Supply Chain Snapshots - News of the Week (May 15, 2023)
Softer Peak Season Import Forecast Trending Toward Pre-Pandemic Levels: US Retailers
(Read more on Journal of Commerce)
Peak season ‘23 is shaping up to be on par with pre-pandemic years, according to the latest Global Port Tracker (GPT) released by Hackett Associates in conjunction with the National Retail Foundation (NRF). Import volumes will be down from 2022, due in part to the current level of inflation and in part to how many retailers are still sitting on inventory overages. Other factors include trucker shortages and ongoing uncertainty around labor talks at U.S. west coast ports.
Flexport Makes the CNBC Disruptor 50 List for the Third Year in a Row
(Read more on CNBC)
For the past 11 years, CNBC has named 50 startups to its Disruptor 50 list. These companies are selected for their ambition and cutting-edge technology, sure, but they’re also picked because they’re chasing the biggest opportunities in their respective industries. For the third year in a row, Flexport is proud to be among them at number 10 after topping the list in 2022.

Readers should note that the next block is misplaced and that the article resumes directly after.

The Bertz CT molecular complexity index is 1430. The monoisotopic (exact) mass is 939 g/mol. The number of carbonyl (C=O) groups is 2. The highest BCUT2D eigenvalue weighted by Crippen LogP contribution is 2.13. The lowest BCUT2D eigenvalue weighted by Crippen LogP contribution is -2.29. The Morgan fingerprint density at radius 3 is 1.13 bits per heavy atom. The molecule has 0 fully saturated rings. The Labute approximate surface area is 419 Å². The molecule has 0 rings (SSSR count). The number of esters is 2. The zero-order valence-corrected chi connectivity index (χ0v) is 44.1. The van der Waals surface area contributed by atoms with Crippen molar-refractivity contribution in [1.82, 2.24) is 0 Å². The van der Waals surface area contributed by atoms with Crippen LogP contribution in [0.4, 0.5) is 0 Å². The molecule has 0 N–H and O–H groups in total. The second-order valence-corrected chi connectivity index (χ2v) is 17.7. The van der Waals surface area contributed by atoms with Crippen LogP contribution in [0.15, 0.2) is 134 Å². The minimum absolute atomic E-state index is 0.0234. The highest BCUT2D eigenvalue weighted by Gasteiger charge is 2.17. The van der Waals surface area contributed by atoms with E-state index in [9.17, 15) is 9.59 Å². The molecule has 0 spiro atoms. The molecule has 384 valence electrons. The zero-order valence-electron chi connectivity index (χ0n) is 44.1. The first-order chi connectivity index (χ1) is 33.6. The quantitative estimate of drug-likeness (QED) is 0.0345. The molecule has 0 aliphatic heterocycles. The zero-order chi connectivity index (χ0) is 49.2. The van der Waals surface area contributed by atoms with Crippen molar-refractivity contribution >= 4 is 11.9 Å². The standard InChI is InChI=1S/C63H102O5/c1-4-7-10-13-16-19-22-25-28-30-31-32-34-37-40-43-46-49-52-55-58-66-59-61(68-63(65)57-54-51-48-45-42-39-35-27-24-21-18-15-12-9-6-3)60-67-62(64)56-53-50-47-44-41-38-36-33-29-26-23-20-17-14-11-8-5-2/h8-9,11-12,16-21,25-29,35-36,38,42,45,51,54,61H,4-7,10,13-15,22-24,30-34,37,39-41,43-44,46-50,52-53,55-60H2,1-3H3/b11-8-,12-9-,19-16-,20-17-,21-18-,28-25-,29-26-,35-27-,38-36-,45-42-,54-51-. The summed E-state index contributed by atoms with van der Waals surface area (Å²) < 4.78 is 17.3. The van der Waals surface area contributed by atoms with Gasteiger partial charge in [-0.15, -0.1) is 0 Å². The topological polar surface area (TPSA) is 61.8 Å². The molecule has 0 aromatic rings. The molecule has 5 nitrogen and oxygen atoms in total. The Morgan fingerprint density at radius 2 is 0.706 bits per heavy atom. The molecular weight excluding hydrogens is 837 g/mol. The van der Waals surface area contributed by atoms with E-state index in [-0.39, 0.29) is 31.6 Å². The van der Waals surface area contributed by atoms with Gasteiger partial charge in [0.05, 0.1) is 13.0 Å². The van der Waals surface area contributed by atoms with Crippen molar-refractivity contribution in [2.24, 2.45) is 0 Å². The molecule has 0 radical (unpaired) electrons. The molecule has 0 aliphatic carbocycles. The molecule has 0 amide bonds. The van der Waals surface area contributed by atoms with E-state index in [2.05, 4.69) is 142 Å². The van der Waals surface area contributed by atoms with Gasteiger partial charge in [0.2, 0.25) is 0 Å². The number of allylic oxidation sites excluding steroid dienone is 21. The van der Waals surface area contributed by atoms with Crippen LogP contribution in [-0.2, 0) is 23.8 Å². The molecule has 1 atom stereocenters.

Labor Deal at West Coast Ports Comes Into View
(Read more at The Wall Street Journal)
The contract talks between representatives of longshore workers and port operators that have stretched to nearly a year from their starting point in May 2022 appear to be approaching a conclusion. With an early agreement on healthcare benefits, plus the recent announcement of an agreement being reached around the use of automation at ports, the main issues remaining to be addressed are wages and pension benefits.
West Coast Ports Lost Market Share. Will They Get It Back?
(Hear more at Marketplace)
Flexport’s own Nerijus Poskus, VP & Global Head of Ocean Freight, was recently featured in a segment on NPR’s Marketplace about the shifting of nearly 1 million TEUs of cargo from U.S. west coast ports to those on the Gulf Coast and east coast. Factors in this shift include the pandemic-caused logjams (at one point there were more than 100 ships at anchor off the Los Angeles coast), of course, but as Poskus points out this trend started years ago with a move of manufacturing from Asia to India and Latin America.
Trucking Could — Maybe — Become Less Volatile
(Read more on Freightwaves)
Shippers, tired of the ongoing volatility in the trucking industry over the last few years, are starting to push back. They’re getting aggressive, but not by going with the lowest bidder as many might expect. Rather, they’re going for service-level metrics like “on-time, in-full.” Drawing on their own Sonar data, Freightwaves looks at how this, combined with a move to a more constant, year-round request for proposal (RFP) season is shifting the trucking tide in shipper’s favor.
What Storm? How to Take Advantage of Today’s Calm Seas
Supply Chain Snapshots - News of the Week (May 8, 2023)
Dave Clark’s Note to Flexport: We’re Acquiring Shopify Logistics